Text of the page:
Mr. Ian Austin: A table showing estimates made of the number of empty dwellings in each London local authority area in each tenure group for 2009, and the percentage change in comparison with 2008, has been placed in the House Library.
Mr. Raynsford: To ask the Secretary of State for Communities and Local Government if he will place in the Library a copy of his response to the Mayor of London's plan; and if he will make a statement. 
Mrs. Spelman: To ask the Secretary of State for Health what guidance is provided to maternity units on the provision of resuscitation cover for those units by a (a) paediatrician and (b) midwife trained in advanced resuscitation. 
"Resuscitation equipment that is available and ready for use at all times in all care settings where births occur; this must include the emergency department where there is one. A process for the availability of a clinician (doctors, advanced neonatal nurse practitioner, midwives) with advanced neonatal life support skills (including endotracheal intubation) at a delivery if required. A process for 24 hour availability in obstetric units, within 30 minutes, of a consultant paediatrician (or equivalent staff and associate specialist grade) trained and assessed as competent in neonatal advanced life support."
Bob Russell: To ask the Secretary of State for Health (1) whether he has discussed in the Council of Ministers the policy of other EU member states on prisoners with acquired brain injuries; and if he will make a statement; 
Since 2006, national health service primary care trusts have been responsible for commissioning health services for their offender health population. No research has been commissioned and evaluated on the proportion of the prison population who have acquired brain injury and no information is collected centrally on the number and proportion of prisoners who have acquired brain injury.
First receptions into custody will have undergone an initial health assessment to determine any immediate health needs before they commence their first night in custody.
The initial evidence based health assessment of first receptions will include a triage that must take place before the prisoner's first night, to primarily detect:
(a) Immediate physical health problems
(b) Immediate mental health problems
(c) Significant drugs or alcohol abuse
(d) Risk of suicide and/or self-harm.
As a follow up to this, they must also be given a general health assessment in the week immediately following reception, by an appropriately trained member of the health care team, in order to plan any subsequent care/treatment.
Mr. Greg Knight: To ask the Secretary of State for Health what the effect on response times of ambulances travelling between Bridlington and Scarborough Hospital of snow and bad weather was in (a) December 2009 and (b) January 2010.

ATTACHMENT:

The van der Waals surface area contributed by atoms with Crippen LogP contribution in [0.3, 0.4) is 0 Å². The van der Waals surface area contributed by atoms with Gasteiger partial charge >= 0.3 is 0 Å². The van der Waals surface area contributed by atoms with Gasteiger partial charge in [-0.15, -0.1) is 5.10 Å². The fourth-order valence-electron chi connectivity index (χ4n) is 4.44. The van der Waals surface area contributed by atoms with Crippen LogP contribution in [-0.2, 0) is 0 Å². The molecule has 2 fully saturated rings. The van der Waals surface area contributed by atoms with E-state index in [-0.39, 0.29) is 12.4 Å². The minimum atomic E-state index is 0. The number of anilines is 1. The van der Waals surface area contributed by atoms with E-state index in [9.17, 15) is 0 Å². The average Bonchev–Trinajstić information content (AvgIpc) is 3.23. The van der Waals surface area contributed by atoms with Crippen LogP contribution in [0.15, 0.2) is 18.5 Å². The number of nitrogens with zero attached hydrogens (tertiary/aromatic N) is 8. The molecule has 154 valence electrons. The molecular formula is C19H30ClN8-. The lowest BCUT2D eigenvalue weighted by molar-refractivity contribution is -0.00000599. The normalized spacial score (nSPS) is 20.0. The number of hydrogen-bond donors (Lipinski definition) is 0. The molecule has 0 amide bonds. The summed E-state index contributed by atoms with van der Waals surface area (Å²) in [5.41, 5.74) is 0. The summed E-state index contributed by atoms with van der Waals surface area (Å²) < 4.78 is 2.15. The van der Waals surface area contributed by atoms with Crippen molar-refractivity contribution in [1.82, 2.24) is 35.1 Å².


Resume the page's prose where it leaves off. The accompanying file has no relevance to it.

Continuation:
|Ambulance emergency and urgent incidents: response times by ambulance service and category of call, 2008-09|
|Category A calls||Category B calls|
|Ambulance service||Total number of incidents with emergency response (Thousand)||Response within 8 minutes (Percentage)||Total number of incidents with ambulance vehicle arriving (Thousand)||Response within 19 minutes (Percentage)||Total number of incidents with ambulance vehicle arriving (Thousand)||Response within 19 minutes (Percentage)|
| Notes: 1. Category A: presenting conditions, which may be immediately life threatening and should receive an emergency response within eight minutes irrespective of location in 75 per cent. of cases. Presenting conditions which require an ambulance vehicle capable of transporting the patient to attend the incident must receive that response within 19 minutes of the request for transport (being made by the initial responder or being identified by the call taker, whichever is earlier) in 95 per cent. of cases. 2. Category B: presenting conditions, which though serious are not immediately life threatening and must receive a response within 19 minutes in 95 per cent. of cases. Source: The Information Centre for health and social care.|
|Estimated expenditure on cancer and tumours , South Staffordshire PCT|
1. The programme budgeting data collection is complex, therefore expenditure figures are best estimates rather than precise measurements. Year on year comparisons are not straightforward due to annual refinements to the data collection methodology and changes to underlying data sources.
2. Figures include expenditure across all sectors. Disease specific expenditure do not include expenditure on prevention, or general practitioner expenditure, but do include prescribing expenditure.
3. Source of data are annual PCT Programme Budgeting financial returns. Programme Budgeting data for 2006-07 to 2008-09 is published on the Department of Health website.
Annual PCT Programme Budgeting financial returns.
|Area square metres||Estimated value/rent paid for leasehold properties (£)|